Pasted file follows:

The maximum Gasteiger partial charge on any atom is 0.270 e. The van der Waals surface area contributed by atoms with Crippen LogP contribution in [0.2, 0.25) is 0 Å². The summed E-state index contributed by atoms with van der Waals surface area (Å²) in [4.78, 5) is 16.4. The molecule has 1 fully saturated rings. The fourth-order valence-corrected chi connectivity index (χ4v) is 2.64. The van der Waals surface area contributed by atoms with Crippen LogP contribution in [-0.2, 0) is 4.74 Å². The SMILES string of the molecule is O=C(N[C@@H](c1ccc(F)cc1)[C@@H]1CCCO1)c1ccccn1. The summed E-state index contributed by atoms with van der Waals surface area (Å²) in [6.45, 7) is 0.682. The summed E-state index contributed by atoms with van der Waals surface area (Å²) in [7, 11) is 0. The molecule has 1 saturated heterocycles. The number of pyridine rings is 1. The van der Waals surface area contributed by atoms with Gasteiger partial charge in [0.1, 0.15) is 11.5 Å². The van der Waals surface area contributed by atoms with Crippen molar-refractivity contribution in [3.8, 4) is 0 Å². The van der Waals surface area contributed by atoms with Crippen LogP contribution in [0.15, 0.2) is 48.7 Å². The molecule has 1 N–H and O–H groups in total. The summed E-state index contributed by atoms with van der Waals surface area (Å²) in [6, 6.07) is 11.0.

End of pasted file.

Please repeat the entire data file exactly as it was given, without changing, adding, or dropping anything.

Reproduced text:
The maximum Gasteiger partial charge on any atom is 0.270 e. The van der Waals surface area contributed by atoms with Crippen LogP contribution in [0.2, 0.25) is 0 Å². The summed E-state index contributed by atoms with van der Waals surface area (Å²) in [4.78, 5) is 16.4. The molecule has 1 fully saturated rings. The fourth-order valence-corrected chi connectivity index (χ4v) is 2.64. The van der Waals surface area contributed by atoms with Crippen LogP contribution in [-0.2, 0) is 4.74 Å². The SMILES string of the molecule is O=C(N[C@@H](c1ccc(F)cc1)[C@@H]1CCCO1)c1ccccn1. The summed E-state index contributed by atoms with van der Waals surface area (Å²) in [6.45, 7) is 0.682. The summed E-state index contributed by atoms with van der Waals surface area (Å²) in [7, 11) is 0. The molecule has 1 saturated heterocycles. The number of pyridine rings is 1. The van der Waals surface area contributed by atoms with Gasteiger partial charge in [0.1, 0.15) is 11.5 Å². The van der Waals surface area contributed by atoms with Crippen molar-refractivity contribution in [3.8, 4) is 0 Å². The van der Waals surface area contributed by atoms with Crippen LogP contribution in [0.15, 0.2) is 48.7 Å². The molecule has 1 N–H and O–H groups in total. The summed E-state index contributed by atoms with van der Waals surface area (Å²) in [6, 6.07) is 11.0.